History Headscratchers / Othello

6th May '17 3:45:57 PM Dragon101
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** Well, in the original story by Cinthio, "The Ensign" lusted after Desdemona, so it might be interesting that Iago and Desdemona are closer in age to each other as is Othello to Emilia, especially when one considers that Iago at one point suspects that Othello slept with Emilia himself. Maybe he's just as lethally insecure about his own marriage as Othello his?
** Also kind of hilarious if it has precedent in the original casting, because Shakespeare ''himself'' was married to a much older woman- maybe Iago is a really dark and unhinged AuthorAvatar escapist villain?
16th Mar '17 1:04:42 AM perfectpieces
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* Why is Emilia almost always played by a significantly older woman? I've always found it kind of odd if Iago is supposed to be 28-years-old, his wife would be in her late thirties or even early forties. A couple of years older isn't much, and I understand that she is supposed to be OlderAndWiser, but is there any specific reason for her to be so much older than Iago in the first place?
3rd Jan '17 11:47:23 AM GothicProphet
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** And she's doing this ''after'' he just found the hankie in Cassio's room. Face it, poor girl was screwed in every sense of the world.

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** And she's doing this ''after'' he just found the hankie in Cassio's room. Face it, poor girl was screwed in every sense of the world.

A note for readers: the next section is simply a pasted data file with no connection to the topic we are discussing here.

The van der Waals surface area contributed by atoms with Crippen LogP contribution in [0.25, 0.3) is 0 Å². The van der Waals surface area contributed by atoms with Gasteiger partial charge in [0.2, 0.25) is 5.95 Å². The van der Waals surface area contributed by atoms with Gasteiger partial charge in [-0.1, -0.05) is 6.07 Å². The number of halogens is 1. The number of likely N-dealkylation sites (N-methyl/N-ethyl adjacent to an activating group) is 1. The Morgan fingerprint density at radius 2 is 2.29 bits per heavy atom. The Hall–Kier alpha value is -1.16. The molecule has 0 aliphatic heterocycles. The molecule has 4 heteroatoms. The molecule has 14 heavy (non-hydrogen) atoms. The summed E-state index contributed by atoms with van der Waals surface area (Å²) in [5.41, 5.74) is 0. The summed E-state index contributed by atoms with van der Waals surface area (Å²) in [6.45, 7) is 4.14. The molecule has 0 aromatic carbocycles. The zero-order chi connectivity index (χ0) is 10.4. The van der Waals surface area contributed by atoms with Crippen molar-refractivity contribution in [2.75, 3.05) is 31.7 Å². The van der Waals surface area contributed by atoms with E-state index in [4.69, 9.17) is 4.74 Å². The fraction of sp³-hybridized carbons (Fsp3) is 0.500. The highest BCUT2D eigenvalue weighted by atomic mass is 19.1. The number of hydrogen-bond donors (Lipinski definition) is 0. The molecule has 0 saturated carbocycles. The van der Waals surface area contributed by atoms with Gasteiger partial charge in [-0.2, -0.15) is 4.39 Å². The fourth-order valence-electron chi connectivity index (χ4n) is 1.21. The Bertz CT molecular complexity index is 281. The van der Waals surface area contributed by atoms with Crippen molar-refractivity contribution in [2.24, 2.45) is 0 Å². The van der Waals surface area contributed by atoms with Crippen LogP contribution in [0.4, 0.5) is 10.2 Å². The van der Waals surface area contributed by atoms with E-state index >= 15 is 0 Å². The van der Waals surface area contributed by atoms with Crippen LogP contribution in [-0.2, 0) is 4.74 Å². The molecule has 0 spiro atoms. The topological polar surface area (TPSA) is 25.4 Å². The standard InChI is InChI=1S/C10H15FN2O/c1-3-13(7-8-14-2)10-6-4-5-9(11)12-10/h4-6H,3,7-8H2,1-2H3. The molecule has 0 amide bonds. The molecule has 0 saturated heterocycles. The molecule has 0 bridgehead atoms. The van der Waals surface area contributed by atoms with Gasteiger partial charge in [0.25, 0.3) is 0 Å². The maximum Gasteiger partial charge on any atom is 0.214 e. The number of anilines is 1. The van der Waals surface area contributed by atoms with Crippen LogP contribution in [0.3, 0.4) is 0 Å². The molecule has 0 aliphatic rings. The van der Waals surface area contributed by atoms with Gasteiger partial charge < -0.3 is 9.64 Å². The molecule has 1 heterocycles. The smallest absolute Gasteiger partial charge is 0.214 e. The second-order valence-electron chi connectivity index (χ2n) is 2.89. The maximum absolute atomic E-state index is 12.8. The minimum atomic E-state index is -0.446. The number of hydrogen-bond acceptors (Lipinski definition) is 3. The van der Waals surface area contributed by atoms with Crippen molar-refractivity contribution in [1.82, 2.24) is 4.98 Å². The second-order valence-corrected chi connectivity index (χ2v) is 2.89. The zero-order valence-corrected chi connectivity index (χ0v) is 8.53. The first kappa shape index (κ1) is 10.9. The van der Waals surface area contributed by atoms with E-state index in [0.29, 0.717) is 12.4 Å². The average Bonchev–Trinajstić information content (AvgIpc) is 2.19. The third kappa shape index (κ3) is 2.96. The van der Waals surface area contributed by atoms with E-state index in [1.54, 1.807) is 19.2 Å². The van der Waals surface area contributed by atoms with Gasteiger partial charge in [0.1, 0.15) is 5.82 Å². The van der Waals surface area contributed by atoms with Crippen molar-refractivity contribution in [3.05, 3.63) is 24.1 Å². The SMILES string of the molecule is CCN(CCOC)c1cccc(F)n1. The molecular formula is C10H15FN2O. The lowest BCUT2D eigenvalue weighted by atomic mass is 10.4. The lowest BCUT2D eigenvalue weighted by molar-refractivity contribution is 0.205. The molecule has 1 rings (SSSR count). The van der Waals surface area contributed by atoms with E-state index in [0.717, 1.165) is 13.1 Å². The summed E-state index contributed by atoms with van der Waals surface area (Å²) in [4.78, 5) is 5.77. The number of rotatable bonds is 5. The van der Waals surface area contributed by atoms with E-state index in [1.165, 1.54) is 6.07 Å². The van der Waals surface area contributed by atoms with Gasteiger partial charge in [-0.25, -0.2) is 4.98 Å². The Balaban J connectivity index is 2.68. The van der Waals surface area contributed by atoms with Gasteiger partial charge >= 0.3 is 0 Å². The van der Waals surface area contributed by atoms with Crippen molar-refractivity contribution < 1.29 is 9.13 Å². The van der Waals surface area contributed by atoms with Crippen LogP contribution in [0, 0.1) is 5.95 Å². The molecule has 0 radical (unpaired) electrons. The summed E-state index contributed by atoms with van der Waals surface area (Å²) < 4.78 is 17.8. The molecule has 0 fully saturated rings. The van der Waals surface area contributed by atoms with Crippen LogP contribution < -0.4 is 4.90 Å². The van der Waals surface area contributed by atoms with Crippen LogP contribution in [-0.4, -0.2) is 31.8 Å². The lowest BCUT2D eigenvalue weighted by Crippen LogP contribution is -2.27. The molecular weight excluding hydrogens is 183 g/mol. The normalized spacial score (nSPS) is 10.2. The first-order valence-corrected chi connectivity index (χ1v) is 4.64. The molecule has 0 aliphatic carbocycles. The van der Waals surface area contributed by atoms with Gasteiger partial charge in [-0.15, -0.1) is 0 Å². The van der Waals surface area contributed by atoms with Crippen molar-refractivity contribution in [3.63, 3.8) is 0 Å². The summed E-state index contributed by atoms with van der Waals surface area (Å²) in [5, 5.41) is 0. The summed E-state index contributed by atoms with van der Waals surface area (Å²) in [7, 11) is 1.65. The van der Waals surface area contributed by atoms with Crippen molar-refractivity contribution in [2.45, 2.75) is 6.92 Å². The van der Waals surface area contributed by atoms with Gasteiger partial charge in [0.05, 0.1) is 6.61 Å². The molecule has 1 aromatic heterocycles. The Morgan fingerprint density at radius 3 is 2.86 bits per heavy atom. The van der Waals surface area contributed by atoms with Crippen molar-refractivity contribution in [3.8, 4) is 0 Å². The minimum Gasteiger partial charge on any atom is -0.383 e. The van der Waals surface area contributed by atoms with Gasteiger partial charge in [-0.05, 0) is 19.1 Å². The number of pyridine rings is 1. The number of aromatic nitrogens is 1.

word.



** ''Also'' also he probably still thought he could get away with it. Let's face it, at the time people would still probably be more willing to believe two soldiers, one of whom was a general (albeit a murderous one), over a frankly hysterical woman who was known to have some issues with her husband. Iago's actually not in trouble until Othello brings up the handkerchief and Emilia tells him that she gave it to Iago. That's when he starts taking her word over Iago's. Siding with Othello was definitely his best chance of survival initially.

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** ''Also'' also he probably still thought he could get away with it. Let's face it, at the time people would still probably be more willing to believe two soldiers, one of whom was a general (albeit a murderous one), over a frankly hysterical woman who was known to have some issues with her husband. Iago's actually not in trouble until Othello brings up the handkerchief and Emilia tells him that she gave it to Iago. That's when he starts taking her word over Iago's. Siding with Othello was definitely his best chance of survival initially.initially.
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8th Sep '16 3:14:18 PM momur
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** Also if you are in a room with two people, both of which are shouting at you to back up their story, it is good idea to turn on the one that didn't just just murder the last person that crossed them. Seems like the safer play to me.

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** Also if you are in a room with two people, both of which are shouting at you to back up their story, it is good idea to turn on the one that didn't just just murder the last person that crossed them. Seems like the safer play to me.me.
** ''Also'' also he probably still thought he could get away with it. Let's face it, at the time people would still probably be more willing to believe two soldiers, one of whom was a general (albeit a murderous one), over a frankly hysterical woman who was known to have some issues with her husband. Iago's actually not in trouble until Othello brings up the handkerchief and Emilia tells him that she gave it to Iago. That's when he starts taking her word over Iago's. Siding with Othello was definitely his best chance of survival initially.
21st Nov '15 12:47:28 PM bstewart2954